The Americas 62.1 (2005) 1-16
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History versus Juan Diego*
Stafford Poole, C.M.
On April 12 1939, from his place of exile in San Antonio, Texas, José de Jesús Manríquez y Zárate, first bishop of Huejutla, Mexico, wrote a pastoral letter to his priests and people, exhorting them to work for the cause of Juan Diego's beatification.1 This was the first effective step in the process of canonizing the indigenous peasant who in 1531 is said to have experienced the apparitions of Our Lady of Guadalupe. The story of these apparitions has been the subject of intense controversy, especially with regard to their historical reality and the existence of Juan Diego.2 [End Page 1]
The procedure for making a saint, known as the cause or process, is a long and complex one.3 It is initiated at the local level, that is, the place where the proposed saint lived, and can be done by anyone. The first part involves investigations into a candidate's life and writings and evaluations by numerous experts. If successful, this results in beatification, that is, the person is declared to be blessed and so can be the object of public devotion. After a suitable length of time canonization, or the declaration of sainthood, can follow, although not every blessed eventually becomes a saint.
It is difficult to trace the the beatification of Juan Diego, in part because the cast of characters changed notably.4 In Mexico the same person sometimes occupied different positions. In Rome some of the officials retired or died during the course of the process. As a result I am going to mention only the highlights. A good deal of what follows is based on my personal experience, and it will be quite clear where my sympathies lie. However, I shall try to let the facts speak for themselves. And what you are about to hear is only a small part of the total story. If I may use the most tired and overworked cliché in contemporary English, this is the tip of the iceberg.
Support of the cause came principally from two archbishops of Mexico, Cardinal Ernesto Corripio Ahumada (to 1995) and Cardinal Norberto Rivera Carrera (since 1995). The process was opened in 1979 and the first stage lasted until 1981. In 1983 Rome issued a nihil obstat ("nothing stands in the way"), which meant that the cause could be carried further. In the following year 1984 an archdiocesan tribunal was established that eventually had ninety-eight meetings. The first postulator of the cause was the Mexican priest Enrique Salazar Salazar. A crucial decision was made that the beatification would be based on an immemorial cultus, that is, that a devotion to Juan Diego as a holy person had existed since the sixteenth century. This meant that there would be no need for a miracle or an historical study of his life.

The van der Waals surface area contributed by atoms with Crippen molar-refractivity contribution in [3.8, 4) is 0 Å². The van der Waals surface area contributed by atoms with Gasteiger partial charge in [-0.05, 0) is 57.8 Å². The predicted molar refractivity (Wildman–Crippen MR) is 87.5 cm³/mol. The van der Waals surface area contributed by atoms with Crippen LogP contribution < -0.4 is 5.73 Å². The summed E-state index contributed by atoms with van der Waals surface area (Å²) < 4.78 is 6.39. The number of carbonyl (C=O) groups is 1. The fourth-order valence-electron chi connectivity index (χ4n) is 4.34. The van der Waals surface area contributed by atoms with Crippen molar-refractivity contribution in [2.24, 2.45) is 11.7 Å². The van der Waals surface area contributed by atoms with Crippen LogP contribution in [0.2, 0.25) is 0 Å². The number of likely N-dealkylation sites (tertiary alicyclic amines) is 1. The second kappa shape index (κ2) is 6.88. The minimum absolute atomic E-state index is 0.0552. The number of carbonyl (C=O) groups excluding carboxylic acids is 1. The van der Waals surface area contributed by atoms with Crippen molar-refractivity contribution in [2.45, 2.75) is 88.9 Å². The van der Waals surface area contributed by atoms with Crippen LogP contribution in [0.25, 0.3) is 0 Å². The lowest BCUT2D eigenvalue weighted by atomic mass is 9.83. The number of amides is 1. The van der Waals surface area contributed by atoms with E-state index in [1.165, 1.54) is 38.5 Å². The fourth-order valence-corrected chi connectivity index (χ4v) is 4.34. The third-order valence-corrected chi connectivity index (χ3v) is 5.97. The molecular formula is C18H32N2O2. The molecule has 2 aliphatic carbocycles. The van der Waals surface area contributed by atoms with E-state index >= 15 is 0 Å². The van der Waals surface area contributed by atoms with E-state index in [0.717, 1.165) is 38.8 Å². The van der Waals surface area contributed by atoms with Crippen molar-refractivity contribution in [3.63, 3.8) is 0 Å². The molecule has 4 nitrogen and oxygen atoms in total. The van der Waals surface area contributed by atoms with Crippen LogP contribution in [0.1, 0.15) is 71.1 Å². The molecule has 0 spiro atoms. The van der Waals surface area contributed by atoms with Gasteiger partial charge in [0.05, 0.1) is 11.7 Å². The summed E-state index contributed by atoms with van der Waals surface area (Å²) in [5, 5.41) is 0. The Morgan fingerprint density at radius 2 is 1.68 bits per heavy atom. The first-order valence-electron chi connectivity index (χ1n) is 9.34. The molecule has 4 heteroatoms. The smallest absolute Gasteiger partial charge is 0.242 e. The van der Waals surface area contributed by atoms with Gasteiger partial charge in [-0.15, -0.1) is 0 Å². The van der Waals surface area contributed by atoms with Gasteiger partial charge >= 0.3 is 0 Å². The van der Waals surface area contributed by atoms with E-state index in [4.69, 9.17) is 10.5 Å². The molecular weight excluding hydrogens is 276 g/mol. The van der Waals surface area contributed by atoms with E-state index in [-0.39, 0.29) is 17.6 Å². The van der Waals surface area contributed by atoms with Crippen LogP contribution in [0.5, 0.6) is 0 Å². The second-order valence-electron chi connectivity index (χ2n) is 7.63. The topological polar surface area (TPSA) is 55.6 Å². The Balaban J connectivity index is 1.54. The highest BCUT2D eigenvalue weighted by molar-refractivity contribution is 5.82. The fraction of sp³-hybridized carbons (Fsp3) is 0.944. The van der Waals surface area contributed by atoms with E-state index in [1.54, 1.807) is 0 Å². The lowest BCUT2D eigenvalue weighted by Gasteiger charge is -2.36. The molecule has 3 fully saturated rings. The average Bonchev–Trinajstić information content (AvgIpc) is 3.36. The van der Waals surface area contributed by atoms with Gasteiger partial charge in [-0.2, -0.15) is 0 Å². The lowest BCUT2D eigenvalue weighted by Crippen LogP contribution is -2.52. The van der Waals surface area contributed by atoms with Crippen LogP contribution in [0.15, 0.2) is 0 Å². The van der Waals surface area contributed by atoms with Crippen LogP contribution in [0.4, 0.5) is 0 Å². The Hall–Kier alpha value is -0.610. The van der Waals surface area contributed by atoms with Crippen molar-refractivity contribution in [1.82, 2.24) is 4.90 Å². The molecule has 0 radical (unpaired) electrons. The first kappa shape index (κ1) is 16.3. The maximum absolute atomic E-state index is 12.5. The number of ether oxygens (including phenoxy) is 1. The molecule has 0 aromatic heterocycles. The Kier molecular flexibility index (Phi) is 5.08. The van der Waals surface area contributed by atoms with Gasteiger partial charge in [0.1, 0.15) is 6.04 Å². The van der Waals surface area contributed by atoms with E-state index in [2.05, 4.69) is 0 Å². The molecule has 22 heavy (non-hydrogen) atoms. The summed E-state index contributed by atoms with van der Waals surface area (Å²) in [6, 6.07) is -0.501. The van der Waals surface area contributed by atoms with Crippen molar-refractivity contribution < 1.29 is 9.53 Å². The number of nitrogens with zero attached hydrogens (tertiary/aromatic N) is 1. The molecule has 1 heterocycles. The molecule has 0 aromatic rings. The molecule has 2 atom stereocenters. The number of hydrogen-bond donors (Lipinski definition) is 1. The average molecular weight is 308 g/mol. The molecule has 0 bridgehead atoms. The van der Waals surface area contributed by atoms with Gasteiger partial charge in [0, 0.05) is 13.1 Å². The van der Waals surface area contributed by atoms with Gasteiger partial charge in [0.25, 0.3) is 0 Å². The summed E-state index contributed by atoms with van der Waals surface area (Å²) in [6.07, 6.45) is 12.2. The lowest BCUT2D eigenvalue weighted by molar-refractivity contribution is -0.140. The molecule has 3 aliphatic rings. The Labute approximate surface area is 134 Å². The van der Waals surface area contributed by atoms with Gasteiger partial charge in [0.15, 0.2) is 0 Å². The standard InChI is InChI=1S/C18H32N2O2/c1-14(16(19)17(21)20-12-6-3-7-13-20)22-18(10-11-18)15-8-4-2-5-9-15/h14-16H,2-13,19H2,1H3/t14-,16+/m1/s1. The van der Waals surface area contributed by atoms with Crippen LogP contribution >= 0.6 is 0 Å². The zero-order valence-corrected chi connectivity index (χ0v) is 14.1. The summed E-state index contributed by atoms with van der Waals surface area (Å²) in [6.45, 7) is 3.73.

The cause suffered a setback in December 1984 when Monsignor Guillermo Schulenburg Prado, the abbot of the collegiate church of Guadalupe, intervened. Schulenburg's title had nothing to do with monks or monasteries. He was a secular abbot, the title given to the presiding officer of a collegiate, as opposed to a cathedral chapter. Schulenburg forwarded to Rome some observations by Father José Martín Rivera, archivist of the cathedral [End Page 2] chapter of the archdiocese of Mexico, which pointed out the historical difficulties associated with the figure of Juan Diego. Paramount among these, of course, was the question of whether he had actually existed. The letter caused considerable delay. In 1990, the historical consultors of the Congregation for the Causes of the Saints gave their approval for the beatification. It should be noted that all of these consultors came from Roman universities and did not include a single expert on Mexican civil or religious history.
Prior to all this, in 1982, when the image of Guadalupe was being moved from the old basilica to the new, Abbot Schulenburg had it examined by a number of art experts and conservators. Their conclusion was that the image...